Nhem En is trying to rehabilitate his former boss’s legacy.
He was once the chief photographer and propagandist for Pol Pot’s notorious Khmer Rouge, a regime that killed at least 1.5 million Cambodians.
So Nhem En is spearheading an effort to build a memorial to Pol Pot. In it, he plans to display 2,000 photographs of Pol Pot and more than 500 songs composed by the despot as well as personal artifacts such as sandals, hats, and uniforms. The project is also slated to include a replica of the regime’s notorious collective farms and labor camps, sometimes called the “killing fields“.
It might sound a delusional to build a memorial to one of the greatest villains of the 20th century. But the Khmer Rouge never left Cambodia. And the U.N.-backed war crimes trials against a handful of former regime leaders have helped prompt a resurgence of interest in the organization. The planned memorial is also supported by the government.
Nhem En, now a bureaucrat in Cambodia’s Interior Ministry, still speaks with respect about the man responsible for one of the 20th century’s worst genocides. In a rare interview with a Western journalist, he describes Pol Pot as “’calm, gentle and highly intelligent” man with sincere intentions for all Cambodians before he became ”secretive, distrustful and brutal’”.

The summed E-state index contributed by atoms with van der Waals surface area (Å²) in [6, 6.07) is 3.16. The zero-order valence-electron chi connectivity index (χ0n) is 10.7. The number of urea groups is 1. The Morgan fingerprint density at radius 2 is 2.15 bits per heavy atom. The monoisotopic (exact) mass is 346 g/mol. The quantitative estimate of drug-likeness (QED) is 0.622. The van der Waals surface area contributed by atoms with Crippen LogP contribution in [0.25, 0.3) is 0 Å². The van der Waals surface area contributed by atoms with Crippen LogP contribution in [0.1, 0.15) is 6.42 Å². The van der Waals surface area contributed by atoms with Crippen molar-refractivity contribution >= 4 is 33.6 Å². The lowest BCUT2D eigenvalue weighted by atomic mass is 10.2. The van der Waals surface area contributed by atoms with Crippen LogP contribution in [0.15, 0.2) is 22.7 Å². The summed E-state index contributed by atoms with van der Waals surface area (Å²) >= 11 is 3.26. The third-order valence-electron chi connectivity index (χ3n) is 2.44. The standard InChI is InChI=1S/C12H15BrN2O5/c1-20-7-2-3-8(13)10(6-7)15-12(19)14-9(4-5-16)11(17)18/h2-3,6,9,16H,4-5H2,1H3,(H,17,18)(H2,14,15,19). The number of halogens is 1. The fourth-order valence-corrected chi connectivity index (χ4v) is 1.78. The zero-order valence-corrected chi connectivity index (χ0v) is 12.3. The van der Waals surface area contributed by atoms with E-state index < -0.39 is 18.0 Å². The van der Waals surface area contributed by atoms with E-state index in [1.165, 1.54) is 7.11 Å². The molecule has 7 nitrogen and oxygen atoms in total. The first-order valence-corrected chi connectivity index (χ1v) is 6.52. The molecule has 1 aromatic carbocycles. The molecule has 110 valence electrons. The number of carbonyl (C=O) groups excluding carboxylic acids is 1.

Time has not, apparently, changed Nhem En’s view of the victims of the regime. Although he claims to remember every snapshot he has taken, Nhem En says he cannot describe what is means to him to have taken the photographs of 10,000 prisoners who were sent to their deaths. ‘I had no feelings about that … I had the responsibility to do my work 100 per cent for the organization,’ Nhem En says, referring to the Khmer Rouge.’I must work, think, talk, walk, eat for the organization and not speak to anyone.’
Nhem En’s also spoke about his country’s need to move beyond the atrocities of the Khmer regime. Like the current Cambodian government, he opposes any additional cases against leaders of the Khmer Rouge. ”It’s time for peace and reconciliation,” Nhem says. “More trials will divide Cambodians once again.”
Which begs the question, what impact will a memorial to Pol Pot have on Cambodian society?